UC’s Sociology Department has strong emphases in social inequality, work and family, social psychology and population and urban research. Students get strong grounding in theory, statistics and research methods, culminating in a research-oriented capstone experience. This is a relatively small department with excellent teachers, about 90-100 majors and an active undergraduate sociology club.
Admission criteria for this program vary based on the relative strength of test scores, class rank and GPA. Please see the Freshman Class Profile for this major in the Quick Facts sidebar on this page for the range of academic credentials typically accepted into this program. Test scores in the lower range may be acceptable with higher class rank and/or GPA. Freshmen applying to this program should also have completed the following state of Ohio articulation requirements with no more than two units missing:
- English (4 units)*
- College-preparatory mathematics (3 units)*
- Science (2 units)
- Social science (2 units)
- Foreign language (2 units)*
- Additional college-prep subjects (3 units)
*McMicken College of Arts and Sciences does not allow units missing from these areas.
Applicants to A&S whose most recent enrollment was not in any of the UC colleges must apply through the Office of Admissions. Applicants in this category must submit transcripts for all secondary school and college-level work. A cumulative GPA of 2.0 for all college-level work is required for admission consideration. Admission to A&S is generally available for any off-campus applicants who have received an associate degree from an accredited college or university and whose cumulative GPA is 2.0 or higher.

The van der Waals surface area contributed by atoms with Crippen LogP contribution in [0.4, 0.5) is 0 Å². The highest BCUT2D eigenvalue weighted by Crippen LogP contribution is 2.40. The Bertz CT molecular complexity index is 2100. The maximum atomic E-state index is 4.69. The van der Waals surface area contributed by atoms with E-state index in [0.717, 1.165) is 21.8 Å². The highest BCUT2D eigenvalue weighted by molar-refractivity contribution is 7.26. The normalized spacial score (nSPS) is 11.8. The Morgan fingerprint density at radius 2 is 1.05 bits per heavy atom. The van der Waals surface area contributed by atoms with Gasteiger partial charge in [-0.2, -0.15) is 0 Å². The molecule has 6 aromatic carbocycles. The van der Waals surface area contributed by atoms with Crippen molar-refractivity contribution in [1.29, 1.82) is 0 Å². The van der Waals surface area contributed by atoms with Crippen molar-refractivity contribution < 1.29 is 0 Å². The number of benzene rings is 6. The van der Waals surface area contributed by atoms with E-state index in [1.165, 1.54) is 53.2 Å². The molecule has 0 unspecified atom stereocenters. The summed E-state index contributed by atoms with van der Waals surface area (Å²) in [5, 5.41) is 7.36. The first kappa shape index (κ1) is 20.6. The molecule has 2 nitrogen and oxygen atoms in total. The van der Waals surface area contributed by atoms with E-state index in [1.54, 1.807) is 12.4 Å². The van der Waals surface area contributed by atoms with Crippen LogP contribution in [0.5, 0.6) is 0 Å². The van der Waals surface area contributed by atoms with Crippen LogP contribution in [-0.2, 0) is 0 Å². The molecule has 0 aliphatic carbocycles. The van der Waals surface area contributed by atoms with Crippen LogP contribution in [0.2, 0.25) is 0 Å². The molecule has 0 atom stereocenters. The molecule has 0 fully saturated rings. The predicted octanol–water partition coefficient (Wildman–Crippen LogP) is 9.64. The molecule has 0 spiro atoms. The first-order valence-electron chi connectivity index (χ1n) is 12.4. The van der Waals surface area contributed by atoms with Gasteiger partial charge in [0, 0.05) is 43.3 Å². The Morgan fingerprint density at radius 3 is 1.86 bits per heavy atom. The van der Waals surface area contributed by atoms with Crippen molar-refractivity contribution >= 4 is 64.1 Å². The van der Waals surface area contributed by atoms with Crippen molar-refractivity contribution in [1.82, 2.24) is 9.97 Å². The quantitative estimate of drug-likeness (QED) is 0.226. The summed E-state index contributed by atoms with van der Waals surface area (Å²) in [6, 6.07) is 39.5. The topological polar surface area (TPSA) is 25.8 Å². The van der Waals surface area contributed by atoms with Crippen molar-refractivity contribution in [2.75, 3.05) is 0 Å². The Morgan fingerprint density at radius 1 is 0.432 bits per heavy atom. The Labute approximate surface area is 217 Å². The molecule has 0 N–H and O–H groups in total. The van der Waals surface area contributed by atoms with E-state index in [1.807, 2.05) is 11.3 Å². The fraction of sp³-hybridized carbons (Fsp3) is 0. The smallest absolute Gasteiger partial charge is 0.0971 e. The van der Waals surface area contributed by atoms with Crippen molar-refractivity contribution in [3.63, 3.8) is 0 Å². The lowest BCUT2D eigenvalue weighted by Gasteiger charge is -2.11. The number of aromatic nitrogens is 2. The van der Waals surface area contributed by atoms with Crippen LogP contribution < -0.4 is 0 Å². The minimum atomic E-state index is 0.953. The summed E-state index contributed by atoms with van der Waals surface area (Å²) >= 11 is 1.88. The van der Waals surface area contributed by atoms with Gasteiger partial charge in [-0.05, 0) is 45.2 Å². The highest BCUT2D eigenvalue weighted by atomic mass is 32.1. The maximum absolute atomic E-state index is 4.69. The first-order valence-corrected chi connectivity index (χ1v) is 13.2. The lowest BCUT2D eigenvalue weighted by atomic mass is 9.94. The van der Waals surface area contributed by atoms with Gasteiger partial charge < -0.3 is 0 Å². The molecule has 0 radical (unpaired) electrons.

University transfer scholarships are available to those who meet specific requirements and ANY admitted A&S transfer student might qualify for an A&S transfer scholarship. Deadlines and eligibility criteria are online via the previous links.
Changing Major Requirements
Applicants to A&S whose most recent enrollment was as a degree student in one of UC’s other colleges can apply directly to the A&S college office. Admission to A&S is generally available for any on-campus students who have:
- at least a 2.0 GPA in all college-level courses (both at UC and at other institutions),
- successfully completed two quarters of English composition or its equivalent, and